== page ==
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CASA Plays Substantial Part in Designation of UMass Amherst as a “StormReady” University

The Center for Collaborative Adaptive Sensing of the Atmosphere (CASA) was a large factor in the designation of UMass Amherst as a “StormReady” institution by the National Weather Service (NWS). It was the first such designation awarded to a public university in Massachusetts. During the NWS assessment, UMass Amherst was recognized for its emergency preparedness program, 24-hour warning point capabilities for severe weather, and the CASA project, led by our Electrical and Computer Engineering Department, which has spent the last decade developing a revolutionary radar system for tracking tornadoes and other severe storms. See Daily Hampshire Gazette. See News Office release.

To be recognized as StormReady, a university must establish a 24-hour warning point and emergency operations center; have multiple ways to receive severe weather warnings and forecasts and to alert the public; create a system that monitors weather conditions locally; promote the importance of public readiness through seminars; and develop a formal hazardous weather plan, which includes training severe weather spotters and holding emergency exercises. The StormReady recognition is valid for three years.

“A lot that goes into being a StormReady university is part of our comprehensive all-hazards emergency management program,” says Jeff Hescock, director of emergency management. “All of us have the potential to be impacted by a weather-related emergency on campus, and it is critical that we have plans in place to respond to any type of weather-related emergency.”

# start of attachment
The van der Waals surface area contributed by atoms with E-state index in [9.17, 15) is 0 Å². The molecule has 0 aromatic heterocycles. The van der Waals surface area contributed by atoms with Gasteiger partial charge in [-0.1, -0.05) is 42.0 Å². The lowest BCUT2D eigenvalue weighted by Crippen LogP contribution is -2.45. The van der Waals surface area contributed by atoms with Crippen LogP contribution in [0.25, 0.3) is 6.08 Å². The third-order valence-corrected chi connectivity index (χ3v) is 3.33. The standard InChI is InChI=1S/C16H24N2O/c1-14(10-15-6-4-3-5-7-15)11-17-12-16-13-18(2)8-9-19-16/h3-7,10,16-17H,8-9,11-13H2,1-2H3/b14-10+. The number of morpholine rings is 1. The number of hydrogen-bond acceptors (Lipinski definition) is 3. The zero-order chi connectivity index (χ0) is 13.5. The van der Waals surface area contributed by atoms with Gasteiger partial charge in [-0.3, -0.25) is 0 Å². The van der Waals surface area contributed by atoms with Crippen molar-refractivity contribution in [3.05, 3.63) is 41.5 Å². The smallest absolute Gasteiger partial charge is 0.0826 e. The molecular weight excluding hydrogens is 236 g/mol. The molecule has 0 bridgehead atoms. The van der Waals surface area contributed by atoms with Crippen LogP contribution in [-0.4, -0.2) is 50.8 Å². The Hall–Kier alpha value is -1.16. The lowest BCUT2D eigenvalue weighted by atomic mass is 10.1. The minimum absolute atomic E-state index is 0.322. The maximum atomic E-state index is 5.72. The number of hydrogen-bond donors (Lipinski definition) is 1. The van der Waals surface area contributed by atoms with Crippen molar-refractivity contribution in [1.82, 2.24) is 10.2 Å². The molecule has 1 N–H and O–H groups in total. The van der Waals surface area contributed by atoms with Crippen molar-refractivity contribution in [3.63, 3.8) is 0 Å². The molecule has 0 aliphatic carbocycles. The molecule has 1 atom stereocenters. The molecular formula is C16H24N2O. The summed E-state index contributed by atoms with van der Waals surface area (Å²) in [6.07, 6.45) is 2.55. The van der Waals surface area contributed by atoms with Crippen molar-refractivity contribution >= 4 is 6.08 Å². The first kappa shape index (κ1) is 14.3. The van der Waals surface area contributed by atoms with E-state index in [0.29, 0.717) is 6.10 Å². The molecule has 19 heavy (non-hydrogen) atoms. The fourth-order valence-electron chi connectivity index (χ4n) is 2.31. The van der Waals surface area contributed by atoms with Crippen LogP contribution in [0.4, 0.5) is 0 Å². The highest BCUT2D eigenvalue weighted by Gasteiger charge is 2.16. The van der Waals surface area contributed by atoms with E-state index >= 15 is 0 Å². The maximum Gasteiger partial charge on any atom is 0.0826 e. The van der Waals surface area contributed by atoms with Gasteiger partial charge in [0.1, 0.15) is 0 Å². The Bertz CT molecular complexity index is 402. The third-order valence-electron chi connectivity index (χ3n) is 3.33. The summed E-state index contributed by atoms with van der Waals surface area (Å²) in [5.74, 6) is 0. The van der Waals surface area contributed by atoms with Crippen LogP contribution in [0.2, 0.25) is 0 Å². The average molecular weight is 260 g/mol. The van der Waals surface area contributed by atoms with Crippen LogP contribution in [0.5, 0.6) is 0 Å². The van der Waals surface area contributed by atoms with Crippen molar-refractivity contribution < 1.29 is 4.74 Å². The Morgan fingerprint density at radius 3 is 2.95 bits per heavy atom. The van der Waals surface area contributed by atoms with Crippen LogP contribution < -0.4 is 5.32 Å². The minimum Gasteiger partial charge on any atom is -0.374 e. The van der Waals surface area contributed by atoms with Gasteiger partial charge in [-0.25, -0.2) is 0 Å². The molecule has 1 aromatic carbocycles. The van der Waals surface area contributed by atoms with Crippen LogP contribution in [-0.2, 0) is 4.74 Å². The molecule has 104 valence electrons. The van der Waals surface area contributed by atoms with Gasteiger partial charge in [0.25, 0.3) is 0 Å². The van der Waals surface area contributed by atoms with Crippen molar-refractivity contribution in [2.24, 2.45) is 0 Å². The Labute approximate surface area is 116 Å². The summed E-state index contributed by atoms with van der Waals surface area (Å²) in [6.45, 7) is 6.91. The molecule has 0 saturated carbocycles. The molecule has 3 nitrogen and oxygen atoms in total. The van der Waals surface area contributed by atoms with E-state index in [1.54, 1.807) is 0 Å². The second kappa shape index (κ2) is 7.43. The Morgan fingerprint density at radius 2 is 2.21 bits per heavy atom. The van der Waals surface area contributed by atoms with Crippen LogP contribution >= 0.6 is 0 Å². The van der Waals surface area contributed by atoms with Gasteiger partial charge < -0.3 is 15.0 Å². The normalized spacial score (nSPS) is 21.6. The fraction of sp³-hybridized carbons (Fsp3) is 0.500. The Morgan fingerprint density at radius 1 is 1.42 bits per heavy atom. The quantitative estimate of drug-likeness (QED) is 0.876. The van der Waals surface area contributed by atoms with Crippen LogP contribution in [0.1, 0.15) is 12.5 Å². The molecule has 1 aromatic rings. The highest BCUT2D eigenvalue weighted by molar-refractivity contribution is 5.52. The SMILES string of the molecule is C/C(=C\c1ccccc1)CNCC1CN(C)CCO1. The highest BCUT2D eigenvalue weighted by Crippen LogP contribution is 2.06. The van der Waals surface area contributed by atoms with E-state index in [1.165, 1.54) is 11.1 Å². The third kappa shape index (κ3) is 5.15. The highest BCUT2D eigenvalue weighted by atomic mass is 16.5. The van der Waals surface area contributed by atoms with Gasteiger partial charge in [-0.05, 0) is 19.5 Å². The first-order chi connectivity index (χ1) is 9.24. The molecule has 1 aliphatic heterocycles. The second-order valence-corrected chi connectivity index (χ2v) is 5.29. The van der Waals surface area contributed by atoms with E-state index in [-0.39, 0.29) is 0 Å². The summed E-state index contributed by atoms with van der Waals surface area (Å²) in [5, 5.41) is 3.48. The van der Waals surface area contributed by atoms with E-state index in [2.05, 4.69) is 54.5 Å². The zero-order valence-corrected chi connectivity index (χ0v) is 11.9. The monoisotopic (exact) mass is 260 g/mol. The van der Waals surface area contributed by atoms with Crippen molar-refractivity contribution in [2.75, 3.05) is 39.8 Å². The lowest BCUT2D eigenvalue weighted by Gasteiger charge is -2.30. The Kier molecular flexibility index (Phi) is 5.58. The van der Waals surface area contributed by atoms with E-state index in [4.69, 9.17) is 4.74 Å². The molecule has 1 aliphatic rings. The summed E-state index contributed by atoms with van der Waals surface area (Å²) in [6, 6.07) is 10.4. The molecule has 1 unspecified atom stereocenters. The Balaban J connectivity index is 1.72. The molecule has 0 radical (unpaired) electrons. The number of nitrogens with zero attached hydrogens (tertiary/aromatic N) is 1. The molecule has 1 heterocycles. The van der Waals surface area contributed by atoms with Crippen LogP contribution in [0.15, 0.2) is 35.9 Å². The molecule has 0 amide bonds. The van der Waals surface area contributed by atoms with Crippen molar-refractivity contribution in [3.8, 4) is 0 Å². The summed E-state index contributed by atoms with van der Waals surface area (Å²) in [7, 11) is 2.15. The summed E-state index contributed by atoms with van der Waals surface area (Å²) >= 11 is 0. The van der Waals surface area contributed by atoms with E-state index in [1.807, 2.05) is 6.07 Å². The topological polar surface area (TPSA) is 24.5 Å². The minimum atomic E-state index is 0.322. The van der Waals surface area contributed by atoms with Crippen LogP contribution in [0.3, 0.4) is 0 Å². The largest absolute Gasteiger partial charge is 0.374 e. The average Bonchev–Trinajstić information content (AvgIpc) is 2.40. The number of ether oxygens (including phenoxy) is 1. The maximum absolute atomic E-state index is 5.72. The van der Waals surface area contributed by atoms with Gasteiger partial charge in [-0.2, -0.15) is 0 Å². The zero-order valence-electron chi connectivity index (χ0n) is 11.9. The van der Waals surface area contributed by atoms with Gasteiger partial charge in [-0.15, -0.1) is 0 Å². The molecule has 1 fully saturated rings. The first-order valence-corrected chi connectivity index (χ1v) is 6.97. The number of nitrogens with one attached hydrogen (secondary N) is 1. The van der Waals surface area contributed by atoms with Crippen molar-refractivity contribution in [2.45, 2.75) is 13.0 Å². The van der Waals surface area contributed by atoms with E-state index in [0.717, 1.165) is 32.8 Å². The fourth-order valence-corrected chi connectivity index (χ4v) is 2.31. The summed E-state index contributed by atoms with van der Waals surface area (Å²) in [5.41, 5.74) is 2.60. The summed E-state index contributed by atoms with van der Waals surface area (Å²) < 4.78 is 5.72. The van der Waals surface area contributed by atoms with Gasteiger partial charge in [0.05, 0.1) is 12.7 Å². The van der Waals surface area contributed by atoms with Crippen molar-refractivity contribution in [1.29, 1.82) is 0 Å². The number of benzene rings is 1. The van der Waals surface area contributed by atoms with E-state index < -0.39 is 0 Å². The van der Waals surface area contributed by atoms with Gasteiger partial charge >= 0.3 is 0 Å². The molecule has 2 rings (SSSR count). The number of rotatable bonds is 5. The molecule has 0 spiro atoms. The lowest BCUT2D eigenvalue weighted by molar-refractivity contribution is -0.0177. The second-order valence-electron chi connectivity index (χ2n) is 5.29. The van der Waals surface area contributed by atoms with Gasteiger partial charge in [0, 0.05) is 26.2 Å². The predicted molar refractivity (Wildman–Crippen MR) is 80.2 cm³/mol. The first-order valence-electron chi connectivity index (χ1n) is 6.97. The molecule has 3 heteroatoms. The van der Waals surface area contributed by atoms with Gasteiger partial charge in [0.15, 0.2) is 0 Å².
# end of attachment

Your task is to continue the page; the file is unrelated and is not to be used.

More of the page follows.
Recently, CASA was recognized for saving lives and helping to alert the population during a series of deadly tornadoes in the Dallas/Fort Worth area over the Christmas holidays. Officials in Ellis County, Texas, credited the recently installed CASA radar system with being at least partially responsible for saving lives and greatly reducing injuries during the very dangerous tornado that touched down in the Ellis County town of Midlothian, south of the Dallas/Fort Worth area, during the December 26 Tornado outbreak.

As Ellis County Judge Carol Bush said at a press conference immediately following the tornado, “With the CASA radar system in the Midlothian area, it gives a lot of advanced notice, and we were able to communicate that to the community. And I think that has really assisted in seeing a decrease in injuries.”

NWS forecasters in the Fort Worth office, who also have access to CASA data, were able to see the development of the tornado – the “hook” or curly cue that indicates a tornado is happening – on the CASA radar and used that information in their warning communications to emergency managers, media, and other public safety personnel.

“Using CASA data, you could track the path of the tornado down streets and through neighborhoods,” said Brenda Philips, co-director of CASA. “This is an exciting result for us. By analyzing these types of events, we’ll learn how to make warnings better for everyone involved in tornado response, from the NWS and emergency managers to even the public’s decision to take shelter. ”

“The Ellis County judge had at least two press conferences where she credited CASA as part of the region’s emergency preparedness measures and spoke of use of CASA to warn citizens,” said Apoorva Bajaj, innovation manager and industry liaison officer for CASA. “CASA data was used on [December 26] to support public safety in Texas. There were several tornadoes in the region, some in our network, some outside. CASA had the best view of the Midlothian tornado.” (January 2016)

Read Umass News Office release